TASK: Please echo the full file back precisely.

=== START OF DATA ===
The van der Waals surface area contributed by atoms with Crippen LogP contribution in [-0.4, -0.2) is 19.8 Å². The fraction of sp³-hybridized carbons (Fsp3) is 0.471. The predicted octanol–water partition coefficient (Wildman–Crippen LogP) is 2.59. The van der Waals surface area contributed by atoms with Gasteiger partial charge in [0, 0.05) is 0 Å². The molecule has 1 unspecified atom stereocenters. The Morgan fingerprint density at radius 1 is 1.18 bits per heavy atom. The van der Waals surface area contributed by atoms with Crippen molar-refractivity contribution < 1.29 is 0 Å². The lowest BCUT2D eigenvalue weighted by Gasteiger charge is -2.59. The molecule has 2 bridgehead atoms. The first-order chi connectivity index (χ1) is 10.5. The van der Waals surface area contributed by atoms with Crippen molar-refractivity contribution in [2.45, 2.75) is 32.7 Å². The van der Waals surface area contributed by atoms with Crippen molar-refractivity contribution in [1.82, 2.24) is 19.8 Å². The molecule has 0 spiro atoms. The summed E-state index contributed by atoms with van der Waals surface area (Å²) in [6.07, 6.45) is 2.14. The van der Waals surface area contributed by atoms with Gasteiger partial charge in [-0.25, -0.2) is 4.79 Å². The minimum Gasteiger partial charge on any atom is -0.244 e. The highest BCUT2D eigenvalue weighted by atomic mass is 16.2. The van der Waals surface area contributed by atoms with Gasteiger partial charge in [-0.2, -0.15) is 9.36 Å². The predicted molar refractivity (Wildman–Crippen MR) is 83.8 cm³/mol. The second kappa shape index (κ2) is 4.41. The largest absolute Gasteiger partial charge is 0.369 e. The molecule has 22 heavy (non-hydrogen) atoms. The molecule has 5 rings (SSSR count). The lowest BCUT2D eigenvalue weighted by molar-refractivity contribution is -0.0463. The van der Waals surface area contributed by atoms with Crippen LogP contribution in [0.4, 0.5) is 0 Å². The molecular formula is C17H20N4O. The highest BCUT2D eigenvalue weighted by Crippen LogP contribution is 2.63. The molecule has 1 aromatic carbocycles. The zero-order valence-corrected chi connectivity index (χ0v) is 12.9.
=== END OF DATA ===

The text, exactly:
The van der Waals surface area contributed by atoms with Crippen LogP contribution in [-0.4, -0.2) is 19.8 Å². The fraction of sp³-hybridized carbons (Fsp3) is 0.471. The predicted octanol–water partition coefficient (Wildman–Crippen LogP) is 2.59. The van der Waals surface area contributed by atoms with Gasteiger partial charge in [0, 0.05) is 0 Å². The molecule has 1 unspecified atom stereocenters. The Morgan fingerprint density at radius 1 is 1.18 bits per heavy atom. The van der Waals surface area contributed by atoms with Crippen molar-refractivity contribution < 1.29 is 0 Å². The lowest BCUT2D eigenvalue weighted by Gasteiger charge is -2.59. The molecule has 2 bridgehead atoms. The first-order chi connectivity index (χ1) is 10.5. The van der Waals surface area contributed by atoms with Crippen molar-refractivity contribution in [2.45, 2.75) is 32.7 Å². The van der Waals surface area contributed by atoms with Crippen molar-refractivity contribution in [1.82, 2.24) is 19.8 Å². The molecule has 0 spiro atoms. The summed E-state index contributed by atoms with van der Waals surface area (Å²) in [6.07, 6.45) is 2.14. The van der Waals surface area contributed by atoms with Gasteiger partial charge in [-0.25, -0.2) is 4.79 Å². The minimum Gasteiger partial charge on any atom is -0.244 e. The highest BCUT2D eigenvalue weighted by atomic mass is 16.2. The van der Waals surface area contributed by atoms with Gasteiger partial charge in [-0.2, -0.15) is 9.36 Å². The predicted molar refractivity (Wildman–Crippen MR) is 83.8 cm³/mol. The second kappa shape index (κ2) is 4.41. The largest absolute Gasteiger partial charge is 0.369 e. The molecule has 22 heavy (non-hydrogen) atoms. The molecule has 5 rings (SSSR count). The lowest BCUT2D eigenvalue weighted by molar-refractivity contribution is -0.0463. The van der Waals surface area contributed by atoms with Crippen LogP contribution in [0.4, 0.5) is 0 Å². The molecular formula is C17H20N4O. The highest BCUT2D eigenvalue weighted by Crippen LogP contribution is 2.63. The molecule has 1 aromatic carbocycles. The zero-order valence-corrected chi connectivity index (χ0v) is 12.9.